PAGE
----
Saturday, April 25, 2015

Winning the Food War with My Picky Eater

My eldest son at the age of three however once sat at the dinner table for three hours because he wouldn’t try his vegetable. Was I attempting to serve him rhubarb? Kale? Eggplant?

Nope. Corn. It was corn. Normal, yellow corn.

Flabbergasted by the absurdity of this standoff, I dismissed him. I dismissed him just before I had a Donald-Duck moment, worthy of his future blog called, “My Mom Was a Crazy B! ^(# and I Have the Emotional Scarring to Prove it!”

My son is a picky eater--of Biblical proportions. He had no interest in new foods, no matter what they were. My husband and I forced his mouth open to shovel in his first bite of vanilla ice cream. I remember the look of incredulity on my sister-in-law’s face when she gave him a donut hole, and he refused to try it.

I knew, of course, he would never eat it. It was not on the list. The list were the seven foods he would eat:
  • Chicken Nuggets (shaped like Dinosaurs)
  • Apple Sauce
  • Grapes
  • Cheese Pizza
  • Goldfish crackers
  • Cheerios
Um…I guess there were only six. Unless milk counts as “food.”

He was my firstborn, however, so I thought it was my job to feed him food he would eat. This nonsense meant mealtimes resembled a diner where I was the short order cook. I also brought food when we went out to eat or to other people’s houses. My family lives a few states away, so we would stop to stock up at the store on the way home from the airport. I was a certifiable helicopter mom (also of Biblical proportions).

Then, his sister started eating baby food, and his world would never be the same.

My mom watched the kids for me. When we returned, my mom told me my baby wouldn’t eat baby food.

“Don’t be ridiculous,” I said. “She loves her baby food.”

“She doesn’t eat it. You’ll see,” she said.

I didn’t believe her. So when we sat down to eat dinner of curried chicken for us, dinosaur chicken nuggets for my eldest, and rice cereal mixed with carrots for her, I wasn’t expecting what happened next.

When I presented the first spoonful, she closed her mouth and turned her head. I lowered the spoon and she turned back to me. I lifted the spoon again; she turned away again. Then, she looked at my plate with a ferocity of purpose that made it clear cereal and carrots were not going to cut it.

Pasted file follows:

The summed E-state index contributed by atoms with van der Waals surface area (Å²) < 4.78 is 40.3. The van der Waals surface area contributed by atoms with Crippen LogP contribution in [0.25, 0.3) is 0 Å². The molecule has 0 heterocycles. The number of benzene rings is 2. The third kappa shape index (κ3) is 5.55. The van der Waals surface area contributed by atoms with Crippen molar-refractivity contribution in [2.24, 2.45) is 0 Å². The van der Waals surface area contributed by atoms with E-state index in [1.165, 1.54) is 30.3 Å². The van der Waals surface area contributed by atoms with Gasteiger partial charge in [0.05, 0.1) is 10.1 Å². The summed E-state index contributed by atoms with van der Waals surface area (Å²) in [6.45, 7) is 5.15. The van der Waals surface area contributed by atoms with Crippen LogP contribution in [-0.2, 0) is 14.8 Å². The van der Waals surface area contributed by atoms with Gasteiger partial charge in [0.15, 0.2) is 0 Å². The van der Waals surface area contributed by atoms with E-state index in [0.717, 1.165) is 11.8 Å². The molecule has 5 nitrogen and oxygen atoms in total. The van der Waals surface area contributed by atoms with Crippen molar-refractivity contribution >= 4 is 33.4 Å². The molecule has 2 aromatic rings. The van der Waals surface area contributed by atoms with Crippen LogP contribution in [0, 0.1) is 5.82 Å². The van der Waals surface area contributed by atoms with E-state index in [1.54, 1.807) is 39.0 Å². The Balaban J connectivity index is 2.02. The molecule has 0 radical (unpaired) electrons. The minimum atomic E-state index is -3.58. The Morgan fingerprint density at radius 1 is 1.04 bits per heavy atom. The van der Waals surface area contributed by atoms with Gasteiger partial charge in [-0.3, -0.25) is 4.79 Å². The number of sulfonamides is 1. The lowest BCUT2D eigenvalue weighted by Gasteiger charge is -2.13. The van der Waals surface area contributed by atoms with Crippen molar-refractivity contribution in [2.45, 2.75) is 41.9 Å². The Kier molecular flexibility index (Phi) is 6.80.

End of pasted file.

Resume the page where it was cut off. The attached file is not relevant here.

Dubiously, I shredded the chicken into an easy-to-eat bite (my kids had teeth super early) and offered it to her. She practically tipped her high chair forward to get it.

Then I tried carrots again. No go. Curry chicken? Yes, please.

Once she ate our dinner, baby food was out. More importantly, my short-order cooking days were, too. When I saw her gobble our food, it dawned on me all children could eat what we eat. 

Even picky, first-born children.

And so began a food battle, which was, you guessed it, of Biblical proportions. I don’t know where he gets it, honestly…

The key to winning the food battle is simple: never yield. Buddy Hackett said, “At my house the menu had two options, Take it or leave it.” From the curry chicken epiphany on, I made one dinner. It was the only choice. My kids could eat it or they could go to bed hungry. Period. No milk. No cereal. Nothing (and Cue the outraged dissenter comments now…).

We also instated the “No Thank You” bite. This means to be excused, children must try at least one bite of everything on their plate. While they will not be required to finish said food, trying it is not optional. However, if they don’t eat it, no dessert.

I lost the aforementioned corn battle. Issuing a stupid ultimatum, I told him to sit there until he tried it. He’s a pretty stubborn kid, so that was a rookie move on my part. Now, I put a time limit on the standoff. Otherwise, dinner can stretch into an hour-long cacophony of crying and cajoling, which doesn’t do anything but make me play jump rope with my last nerve.

Corn battle notwithstanding, I won a lot more of the food battles than I lost.--once they knew I meant business. Unfortunately, the food war with my picky, picky child was an arduous test of wills. I admire his tenacity and determination (he gets that from me.) The obstinacy, however, is clearly his father’s side.

My days as a short order cook are done. It is not my job to get my children to eat. It is my job to give my children opportunities to eat. At that point I follow Mrs. Hackett’s model: they can take it, or leave it.

He’s nine now and still particular. He still orders his burgers plain (yep, meat and bun—tasty!), but it’s a burger so I could give a hoot. He’s also loyal to one flavor of ice cream, choosing to go without, when the flavor isn’t available. However, he tries everything now, no battle necessary.

The other day, he tried one of his sister’s California rolls. He didn’t like it, but that isn’t the point. He tried it so he KNOWS he doesn’t like it.

Three hours is a long time to sit. I hate sitting that long for a flight, a long car trip or a waiting room of ANY kind. The only time I eagerly plant my keister for that amount of time involves hobbits, wizards, or the plantation at Tara. My son will likely sit there next to me.

You know what he’s eating? A bowl of frozen corn.